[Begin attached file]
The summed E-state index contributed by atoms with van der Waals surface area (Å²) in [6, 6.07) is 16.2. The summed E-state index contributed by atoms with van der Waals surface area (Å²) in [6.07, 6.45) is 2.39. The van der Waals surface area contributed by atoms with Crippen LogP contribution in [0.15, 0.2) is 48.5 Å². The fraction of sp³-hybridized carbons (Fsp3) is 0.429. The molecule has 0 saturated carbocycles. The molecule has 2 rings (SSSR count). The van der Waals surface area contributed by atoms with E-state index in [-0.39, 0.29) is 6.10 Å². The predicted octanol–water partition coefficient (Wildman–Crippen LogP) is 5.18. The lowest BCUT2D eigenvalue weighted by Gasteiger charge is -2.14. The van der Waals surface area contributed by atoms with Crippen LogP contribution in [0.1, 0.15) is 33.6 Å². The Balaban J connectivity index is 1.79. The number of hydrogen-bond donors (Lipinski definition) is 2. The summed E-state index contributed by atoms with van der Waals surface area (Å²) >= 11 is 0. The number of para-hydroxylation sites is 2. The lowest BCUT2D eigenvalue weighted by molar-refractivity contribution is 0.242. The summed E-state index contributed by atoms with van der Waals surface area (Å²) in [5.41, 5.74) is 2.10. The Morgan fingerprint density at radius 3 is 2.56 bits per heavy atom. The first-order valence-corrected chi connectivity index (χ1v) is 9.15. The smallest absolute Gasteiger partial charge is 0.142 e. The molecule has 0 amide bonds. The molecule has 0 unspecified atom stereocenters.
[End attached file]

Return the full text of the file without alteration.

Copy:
The summed E-state index contributed by atoms with van der Waals surface area (Å²) in [6, 6.07) is 16.2. The summed E-state index contributed by atoms with van der Waals surface area (Å²) in [6.07, 6.45) is 2.39. The van der Waals surface area contributed by atoms with Crippen LogP contribution in [0.15, 0.2) is 48.5 Å². The fraction of sp³-hybridized carbons (Fsp3) is 0.429. The molecule has 0 saturated carbocycles. The molecule has 2 rings (SSSR count). The van der Waals surface area contributed by atoms with E-state index in [-0.39, 0.29) is 6.10 Å². The predicted octanol–water partition coefficient (Wildman–Crippen LogP) is 5.18. The lowest BCUT2D eigenvalue weighted by Gasteiger charge is -2.14. The van der Waals surface area contributed by atoms with Crippen LogP contribution in [0.1, 0.15) is 33.6 Å². The Balaban J connectivity index is 1.79. The number of hydrogen-bond donors (Lipinski definition) is 2. The summed E-state index contributed by atoms with van der Waals surface area (Å²) >= 11 is 0. The number of para-hydroxylation sites is 2. The lowest BCUT2D eigenvalue weighted by molar-refractivity contribution is 0.242. The summed E-state index contributed by atoms with van der Waals surface area (Å²) in [5.41, 5.74) is 2.10. The Morgan fingerprint density at radius 3 is 2.56 bits per heavy atom. The first-order valence-corrected chi connectivity index (χ1v) is 9.15. The smallest absolute Gasteiger partial charge is 0.142 e. The molecule has 0 amide bonds. The molecule has 0 unspecified atom stereocenters.